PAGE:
TOKYO - Fans were expected to flock this weekend to meet one of Japan's greatest footballing heroes, half a world away from the action in Brazil.
Captain Tsubasa, a fictional cartoon-strip player, was starring in a new exhibition in the Japanese capital, as his real life colleagues were readying to take on Ivory Coast in their opening game of the World Cup.
But his creator said it felt like the line-drawn character was taking to the pitch for real because of his similarity to Japan and Manchester United superstar forward Shinji Kagawa.
"They both play the same position, and they are both great at passing," Yoichi Takahashi told AFP. "Both are quite short, but they have technique and speed.
"I think, yes, he is finally taking part in the World Cup." The Captain Tsubasa strip was launched in a Japanese boys' weekly magazine in 1981 when football was still a minority sport in baseball-hooked Japan.
Over the years, Captain Tsubasa - whose name means "Captain Wings" - has become a professional player in Brazil and moved to Barcelona.
His fortunes rose alongside those of the game in Japan, where the J-League was launched in 1993. The national side reached the last 16 of the 2010 World Cup.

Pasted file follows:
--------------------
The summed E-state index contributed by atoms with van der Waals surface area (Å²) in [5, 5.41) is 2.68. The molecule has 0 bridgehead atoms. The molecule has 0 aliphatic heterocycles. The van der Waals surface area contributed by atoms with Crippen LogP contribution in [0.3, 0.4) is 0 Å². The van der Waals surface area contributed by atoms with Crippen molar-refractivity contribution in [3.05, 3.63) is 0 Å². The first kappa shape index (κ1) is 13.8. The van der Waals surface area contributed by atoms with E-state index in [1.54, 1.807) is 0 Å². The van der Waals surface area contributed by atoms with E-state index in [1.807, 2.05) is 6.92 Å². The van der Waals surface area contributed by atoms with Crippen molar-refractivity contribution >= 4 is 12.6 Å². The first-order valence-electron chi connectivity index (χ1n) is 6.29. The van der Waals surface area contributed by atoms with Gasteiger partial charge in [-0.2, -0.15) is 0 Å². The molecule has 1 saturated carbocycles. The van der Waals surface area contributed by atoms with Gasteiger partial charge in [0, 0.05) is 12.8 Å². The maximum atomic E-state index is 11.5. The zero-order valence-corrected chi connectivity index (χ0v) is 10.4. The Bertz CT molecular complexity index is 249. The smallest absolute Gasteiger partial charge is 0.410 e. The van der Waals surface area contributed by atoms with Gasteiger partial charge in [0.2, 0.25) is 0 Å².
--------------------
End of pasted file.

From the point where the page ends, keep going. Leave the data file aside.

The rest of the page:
The series has featured around the world in cartoon books, animated films and video games, read and watched avidly also by the likes of Lionel Messi of Barcelona and Argentina and Fernando Torres of Chelsea and Spain on their way to superstar status.
It is entitled "Holly e Benji" in Italy, "Campeones: Oliver y Benji" in Spain and "Super Campeones" in Spanish-speaking Latin America. North American viewers know him as "Flash Kicker".
A 52-part animated series began airing in Iraq in 2006, dubbed into Arabic and with the star known as Captain Majed.
The exhibition in Tokyo, which runs until July 6, includes animated films, as well as a series of drawings, including one done specially for the World Cup in Brazil.